Matt Rhule was head coach of the Carolina Panthers from 2020 through the fifth game of the 2022 season. The Panthers fired him on Oct. 10, after the team fell to 1-4. Rhule’s record with Carolina was 11-27. Before joining the Panthers, he was head coach at Temple (2013-16) and Baylor (2017-19), leading turnarounds at both programs. This is the second of two columns in which Rhule reflects on his experience as a first-time NFL head coach and the next chapter of his career.
One of my key sayings has always been, “What’s next?”
If you ever talk to any player who has played for me and say, “What’s next?” he’ll know exactly what you mean, because that’s all I would ever say to guys. “Aw, you fell down … You got hurt … You got beat up in the game … You had a bad game … You had a good game … What’s next? No one cares what happened. What’s next?”
Now, I’m asking myself that question. For the time being, the answer is I’m having a chance to go back and say to myself, “Hey, what am I going to do differently the next time? What am I going to do the same the next time?” Those things are important.
I got fired at around 10:35 in the morning. I did the team meeting at 11. I was home by 11:30 and at around 11:35, I got the first call from a search firm about a college job. It’s great to know someone’s interested in hiring you, but you also can’t always jump at the first opportunity.
I want to make sure I take the right job. I want to make sure I go to a place that wants to do it the way that I want to do it. When you hire me, you’re getting a distinct way of doing things. We’re going to try to build a team, and it might take a little while to get to where we want to go, but it’s going to be sustained. It’s going to be built on the right things.
During my time in Carolina, we built the second-best defense in the league (in yards allowed) in just two years. And I’m so proud through that adversity and all of the scrutiny when you listened to those players talk in the locker room after the games, you listened to Christian McCaffrey, you listened to Shaq Thompson, they stood up for what we were doing, and they stood up for me; just as a man.
I don’t care if I’m coaching high school, college or pro. It comes down to relationships. It comes down to player development. It comes down to players trusting you. It comes down to you telling a player the truth and then them trusting you’re doing it for the right reasons.
Wherever I go next, it has to be a team that believes in what I’m doing. And then, I have to do it better than I did last time. I don’t shirk that responsibility. I have to do it better than I did in Carolina. I’m going to do the same things; just do it better.
That could be tomorrow. That could be three years from now. I don’t know when or what it will be. I just know this: I’ll be involved with football.
As you get away from it, you think about all the people you’ve met, all the people that have impacted you, all the players that I had a chance to coach. After that, I think about the advice I’ve been given, the coaches I look up to and respect, like Tom Coughlin, who I worked for when I was an assistant offensive line coach with the Giants; Bill Belichick; Andy Reid, who I’ve always been close with since the time when I was at Temple, and he was nearby with the Eagles, and Pete Carroll.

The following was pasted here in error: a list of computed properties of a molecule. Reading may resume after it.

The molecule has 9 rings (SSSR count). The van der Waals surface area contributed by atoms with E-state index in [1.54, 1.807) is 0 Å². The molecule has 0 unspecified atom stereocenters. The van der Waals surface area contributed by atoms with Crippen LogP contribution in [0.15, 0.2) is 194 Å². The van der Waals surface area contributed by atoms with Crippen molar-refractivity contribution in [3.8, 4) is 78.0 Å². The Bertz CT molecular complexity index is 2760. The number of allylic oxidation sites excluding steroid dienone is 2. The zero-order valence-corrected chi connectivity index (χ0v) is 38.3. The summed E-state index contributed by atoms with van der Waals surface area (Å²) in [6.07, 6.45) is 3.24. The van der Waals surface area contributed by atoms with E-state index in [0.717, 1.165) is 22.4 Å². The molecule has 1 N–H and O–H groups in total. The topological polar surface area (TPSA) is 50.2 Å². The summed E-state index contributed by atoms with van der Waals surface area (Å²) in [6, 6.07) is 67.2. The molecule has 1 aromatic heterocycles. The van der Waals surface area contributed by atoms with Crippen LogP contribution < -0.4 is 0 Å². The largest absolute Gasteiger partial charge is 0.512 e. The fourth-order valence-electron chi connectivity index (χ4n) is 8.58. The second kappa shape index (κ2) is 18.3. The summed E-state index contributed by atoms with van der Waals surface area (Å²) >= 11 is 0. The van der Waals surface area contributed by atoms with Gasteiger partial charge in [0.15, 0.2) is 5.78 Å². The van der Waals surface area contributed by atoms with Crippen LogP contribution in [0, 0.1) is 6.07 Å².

All those guys went through what I’m going through now at some point in their careers. They were all NFL head coaches who were fired. But you look back and say, “What will I do differently next time, and hope my story is the same as those other coaches and my greatest success happens after this adversity?”
If I could go back, things that maybe I saw were wrong or things I just disagreed with probably along the way I would probably have addressed them quicker. You get into the NFL, you’re working with a GM – and I had two great GMs during my time in Carolina in Scott Fitterer and Marty Hurney, two of the classiest guys you could ever work with – but you’re also working with the personnel staff. You’re working with all these different departments. You’re getting pulled in all these directions. And if you see something wrong on offense, if you see something wrong on special teams, you need to get it fixed immediately. Maybe sometimes I just didn’t get that done quickly enough.
I think you have to just go in there as a head coach and have elite confidence that you know what’s right and not listen to the external voices, not listen to too much banter and just say, “This is the way we’re going to get it done.”
Being a head coach in the NFL or being a head coach in college, it’s a weird setup in that every year you go through all these experiences, and you have all of this knowledge poured into you, both what you’ve done right and what you’ve done wrong. And every year you’re a head coach you actually get better and better and better because you can sit down and say, “I learned this,” or, “That was bad; I’ve got to change that.”
But the way it works most times is after a couple of years they say, “Hey, you know what? We’re going to move on.” So, an organization – a college, a pro team – they’re basically paying you to become a better coach. They’re paying you to go out there and have these experiences. You learn how to manage the clock better, you learn how to work with players better, you learn how to evaluate better, you learn how to put together X’s and O’s better.
You go through this whole process, and I think that’s why so many guys have success their second time. That’s, ultimately, how I want to answer, “What’s next?”
As told to Vic Carucci